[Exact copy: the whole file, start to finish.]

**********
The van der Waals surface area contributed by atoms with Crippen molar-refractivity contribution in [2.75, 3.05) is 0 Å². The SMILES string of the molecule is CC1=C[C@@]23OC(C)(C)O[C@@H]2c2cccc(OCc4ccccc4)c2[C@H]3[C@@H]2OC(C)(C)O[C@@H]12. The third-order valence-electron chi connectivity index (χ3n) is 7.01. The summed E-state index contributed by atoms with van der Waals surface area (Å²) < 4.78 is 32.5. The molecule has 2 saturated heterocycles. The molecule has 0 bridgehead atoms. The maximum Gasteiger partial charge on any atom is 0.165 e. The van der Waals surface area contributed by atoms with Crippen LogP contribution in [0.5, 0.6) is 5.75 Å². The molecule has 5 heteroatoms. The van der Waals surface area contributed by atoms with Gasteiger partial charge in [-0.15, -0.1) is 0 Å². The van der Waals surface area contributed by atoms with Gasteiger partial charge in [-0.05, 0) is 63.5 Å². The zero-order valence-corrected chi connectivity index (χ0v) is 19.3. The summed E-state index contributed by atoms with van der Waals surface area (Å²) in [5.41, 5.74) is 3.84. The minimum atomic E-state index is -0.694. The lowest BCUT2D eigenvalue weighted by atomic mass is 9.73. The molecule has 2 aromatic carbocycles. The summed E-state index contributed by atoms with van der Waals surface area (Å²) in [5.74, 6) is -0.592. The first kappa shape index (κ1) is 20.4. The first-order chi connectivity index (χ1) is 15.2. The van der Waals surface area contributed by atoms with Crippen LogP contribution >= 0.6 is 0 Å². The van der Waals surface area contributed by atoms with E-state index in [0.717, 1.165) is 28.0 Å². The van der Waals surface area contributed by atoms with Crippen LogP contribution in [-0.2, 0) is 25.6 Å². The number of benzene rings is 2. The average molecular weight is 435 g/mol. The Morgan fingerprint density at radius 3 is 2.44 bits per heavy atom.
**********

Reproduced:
The van der Waals surface area contributed by atoms with Crippen molar-refractivity contribution in [2.75, 3.05) is 0 Å². The SMILES string of the molecule is CC1=C[C@@]23OC(C)(C)O[C@@H]2c2cccc(OCc4ccccc4)c2[C@H]3[C@@H]2OC(C)(C)O[C@@H]12. The third-order valence-electron chi connectivity index (χ3n) is 7.01. The summed E-state index contributed by atoms with van der Waals surface area (Å²) < 4.78 is 32.5. The molecule has 2 saturated heterocycles. The molecule has 0 bridgehead atoms. The maximum Gasteiger partial charge on any atom is 0.165 e. The van der Waals surface area contributed by atoms with Crippen LogP contribution in [0.5, 0.6) is 5.75 Å². The molecule has 5 heteroatoms. The van der Waals surface area contributed by atoms with Gasteiger partial charge in [-0.15, -0.1) is 0 Å². The van der Waals surface area contributed by atoms with Gasteiger partial charge in [-0.05, 0) is 63.5 Å². The zero-order valence-corrected chi connectivity index (χ0v) is 19.3. The summed E-state index contributed by atoms with van der Waals surface area (Å²) in [5.41, 5.74) is 3.84. The minimum atomic E-state index is -0.694. The lowest BCUT2D eigenvalue weighted by atomic mass is 9.73. The molecule has 2 aromatic carbocycles. The summed E-state index contributed by atoms with van der Waals surface area (Å²) in [5.74, 6) is -0.592. The first kappa shape index (κ1) is 20.4. The first-order chi connectivity index (χ1) is 15.2. The van der Waals surface area contributed by atoms with Crippen LogP contribution >= 0.6 is 0 Å². The van der Waals surface area contributed by atoms with E-state index in [0.717, 1.165) is 28.0 Å². The van der Waals surface area contributed by atoms with Crippen LogP contribution in [-0.2, 0) is 25.6 Å². The number of benzene rings is 2. The average molecular weight is 435 g/mol. The Morgan fingerprint density at radius 3 is 2.44 bits per heavy atom.